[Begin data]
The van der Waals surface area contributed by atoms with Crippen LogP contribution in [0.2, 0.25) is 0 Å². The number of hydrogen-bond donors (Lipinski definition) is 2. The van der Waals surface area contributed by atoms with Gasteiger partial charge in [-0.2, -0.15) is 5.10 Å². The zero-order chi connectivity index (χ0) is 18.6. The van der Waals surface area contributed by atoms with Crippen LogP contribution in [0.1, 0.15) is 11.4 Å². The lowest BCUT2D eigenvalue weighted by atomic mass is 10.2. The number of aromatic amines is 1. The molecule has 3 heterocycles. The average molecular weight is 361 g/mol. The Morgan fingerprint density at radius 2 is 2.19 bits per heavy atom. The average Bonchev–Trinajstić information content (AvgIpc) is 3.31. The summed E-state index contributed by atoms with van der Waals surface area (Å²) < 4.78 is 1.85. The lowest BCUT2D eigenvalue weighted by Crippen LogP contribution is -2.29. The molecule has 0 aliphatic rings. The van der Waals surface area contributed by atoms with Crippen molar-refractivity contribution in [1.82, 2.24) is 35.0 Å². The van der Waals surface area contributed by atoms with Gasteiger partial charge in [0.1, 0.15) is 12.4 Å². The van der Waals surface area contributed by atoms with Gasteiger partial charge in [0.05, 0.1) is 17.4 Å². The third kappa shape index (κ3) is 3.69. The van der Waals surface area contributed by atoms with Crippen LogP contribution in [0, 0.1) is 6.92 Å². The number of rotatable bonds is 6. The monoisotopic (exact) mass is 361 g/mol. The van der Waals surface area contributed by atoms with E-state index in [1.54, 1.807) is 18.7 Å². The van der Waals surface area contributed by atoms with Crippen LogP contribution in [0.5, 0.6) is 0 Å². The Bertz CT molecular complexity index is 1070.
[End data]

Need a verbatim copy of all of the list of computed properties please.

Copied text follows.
The van der Waals surface area contributed by atoms with Crippen LogP contribution in [0.2, 0.25) is 0 Å². The number of hydrogen-bond donors (Lipinski definition) is 2. The van der Waals surface area contributed by atoms with Gasteiger partial charge in [-0.2, -0.15) is 5.10 Å². The zero-order chi connectivity index (χ0) is 18.6. The van der Waals surface area contributed by atoms with Crippen LogP contribution in [0.1, 0.15) is 11.4 Å². The lowest BCUT2D eigenvalue weighted by atomic mass is 10.2. The number of aromatic amines is 1. The molecule has 3 heterocycles. The average molecular weight is 361 g/mol. The Morgan fingerprint density at radius 2 is 2.19 bits per heavy atom. The average Bonchev–Trinajstić information content (AvgIpc) is 3.31. The summed E-state index contributed by atoms with van der Waals surface area (Å²) < 4.78 is 1.85. The lowest BCUT2D eigenvalue weighted by Crippen LogP contribution is -2.29. The molecule has 0 aliphatic rings. The van der Waals surface area contributed by atoms with Crippen molar-refractivity contribution in [1.82, 2.24) is 35.0 Å². The van der Waals surface area contributed by atoms with Gasteiger partial charge in [0.1, 0.15) is 12.4 Å². The van der Waals surface area contributed by atoms with Gasteiger partial charge in [0.05, 0.1) is 17.4 Å². The third kappa shape index (κ3) is 3.69. The van der Waals surface area contributed by atoms with Crippen LogP contribution in [0, 0.1) is 6.92 Å². The number of rotatable bonds is 6. The monoisotopic (exact) mass is 361 g/mol. The van der Waals surface area contributed by atoms with E-state index in [1.54, 1.807) is 18.7 Å². The van der Waals surface area contributed by atoms with Crippen LogP contribution in [0.5, 0.6) is 0 Å². The Bertz CT molecular complexity index is 1070.